Editor’s note: Below is a fairly technical post from OpenDNS engineer and noted security researcher Matthew Dempsky introducing DNSCurve and sharing some thoughts on DNSSEC. Readers of this blog know Matthew has been credited with finding vulnerabilities in both Adobe Flash Player and djbdns.
Everyone in the DNS community agrees that DNS’s security model is woefully outdated. Conceived at a time when there were fewer computers on the Internet than are housed by even today’s smallest data centers, DNS unfortunately has no strong protection against malicious parties hoping to exploit web users. What little protection it does offer is mostly derived from novel uses of non-security features (e.g., UDP source port and transaction ID randomization).
For more than 15 years, the IETF has been working on DNSSEC, a set of extensions to apply digital signatures to DNS. Millions of dollars in government grants and several reboots from scratch later, DNSSEC is just starting to see real world testing. And that testing is minimal — only about 400 of the more than 85,000,000 .com domains support DNSSEC, fewer than 20% of US government agencies met their mandated December 31, 2009 deadline for DNSSEC deployment, and only two of the thirteen root zone name servers is testing with even dummy DNSSEC data.
Aside from its lack of adoption, DNSSEC isn’t even a very satisfactory solution. It adds tremendous complexity to an already fragile protocol, significantly increases DNS traffic in size, encourages questionable security practices, and hamstrings many modern uses of DNS.
- Complexity: DNSSEC has many options for enabling/disabling DNSSEC validation, with conflicting interpretations of how to handle different bits; considering people still disagree about how to handle features of DNS that have been present since its inception, I foresee these won’t be resolved anytime soon.
- DNS traffic: Responses right now are usually limited to 512 bytes, sometimes a little more. DNSSEC enabled responses regularly exceed 1500 bytes, requiring IP fragmentation or fallback to TCP. IP fragmentation frequently fails with misconfigured firewalls and using TCP is much slower than the default UDP transport.
- Questionable security practices: Most users are encouraged to use 512-bit or 1024-bit RSA keys. A group of hobbyists recently worked together to break all of the 512-bit keys used by Texas Instruments for signing their calculator firmware and they did so quickly and easily. The RSA company and NIST have been recommending users switch to 2048-bit keys since 2003 and 2007, respectively. Again, unfortunately, the DNSSEC standards developers are hesitant because bigger crypto is slower, and it will further push the traffic size issue.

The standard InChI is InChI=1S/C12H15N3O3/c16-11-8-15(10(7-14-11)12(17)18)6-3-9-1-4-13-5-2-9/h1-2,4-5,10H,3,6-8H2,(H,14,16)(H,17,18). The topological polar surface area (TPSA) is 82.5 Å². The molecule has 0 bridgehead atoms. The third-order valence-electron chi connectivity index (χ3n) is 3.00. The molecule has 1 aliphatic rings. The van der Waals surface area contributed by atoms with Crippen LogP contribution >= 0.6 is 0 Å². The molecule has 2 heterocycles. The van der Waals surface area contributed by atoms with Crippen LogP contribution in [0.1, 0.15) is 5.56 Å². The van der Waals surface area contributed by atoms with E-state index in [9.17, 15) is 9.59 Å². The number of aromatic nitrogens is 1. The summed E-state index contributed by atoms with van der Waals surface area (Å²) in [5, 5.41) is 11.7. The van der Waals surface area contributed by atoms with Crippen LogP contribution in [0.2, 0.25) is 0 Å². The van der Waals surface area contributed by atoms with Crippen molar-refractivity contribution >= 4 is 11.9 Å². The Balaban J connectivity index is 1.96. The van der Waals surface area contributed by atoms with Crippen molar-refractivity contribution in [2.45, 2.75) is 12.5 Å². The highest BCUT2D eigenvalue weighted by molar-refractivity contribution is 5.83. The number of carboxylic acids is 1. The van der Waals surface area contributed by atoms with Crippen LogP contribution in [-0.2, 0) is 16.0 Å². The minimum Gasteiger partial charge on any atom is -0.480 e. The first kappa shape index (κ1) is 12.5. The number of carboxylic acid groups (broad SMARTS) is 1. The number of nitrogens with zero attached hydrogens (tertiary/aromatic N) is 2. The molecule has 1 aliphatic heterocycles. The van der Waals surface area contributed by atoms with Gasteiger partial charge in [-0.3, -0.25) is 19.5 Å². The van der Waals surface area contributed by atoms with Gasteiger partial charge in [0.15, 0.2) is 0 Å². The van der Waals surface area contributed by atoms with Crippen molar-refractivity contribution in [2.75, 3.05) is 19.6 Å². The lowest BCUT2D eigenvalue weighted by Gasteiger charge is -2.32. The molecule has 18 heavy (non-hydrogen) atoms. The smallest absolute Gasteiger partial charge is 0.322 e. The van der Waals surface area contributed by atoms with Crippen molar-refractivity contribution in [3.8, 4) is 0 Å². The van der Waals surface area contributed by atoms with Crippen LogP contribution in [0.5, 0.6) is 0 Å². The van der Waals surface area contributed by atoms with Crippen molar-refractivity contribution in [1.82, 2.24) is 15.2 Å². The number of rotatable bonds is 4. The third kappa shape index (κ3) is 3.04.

- Hamstrings modern uses: High traffic DNS servers can’t handle signing every response packet, so they need to pre-compute signatures. This limits how companies like Akamai and Google or projects like the NTP Pool can use DNS for global load balancing and routing users to their nearest servers. It also fundamentally hampers services like OpenDNS, which use DNS to provide content filtering and search services.
- Efficiency: RSA is a very slow crypto standard; its only benefit is that everyone knows about it. DNSSEC can theoretically support other crypto standards, but the IETF has largely ignored efforts from interested parties to add support for faster and stronger algorithms.
So while debate about DNSSEC wears on, we’re excited to announce that OpenDNS has fully adopted another proposed DNS security solution: DNSCurve.
DNSCurve is a recent DNS extension proposal that is fully backwards compatible with the existing DNS protocol, uses much stronger cryptography than DNSSEC, and most importantly, is much simpler and much easier to implement and manage. The most significant technical distinction is that DNSSEC uses large and slow per-recordset signatures while DNSCurve uses small and fast per-packet encryption and authentication.
OpenDNS’s DNS resolvers already fully support DNSCurve today and use it whenever possible. Of course, authoritative servers need to be upgraded to support DNSCurve as well, but it’s our hope that this announcement will help to get the ball rolling on DNSCurve adoption. If you’re an authoritative DNS provider and are interested in deploying DNSCurve, we’re interested in hearing from you.
Editor’s note: Our support for DNSCurve doesn’t prevent our adoption of DNSSEC — they are not mutually exclusive. While we have reservations about DNSSEC, we can and will implement it when we see more demand and traction, but in the meantime, when we see a viable technology that can be quickly implemented to improve security for DNS users, that’s a no-brainer in our book.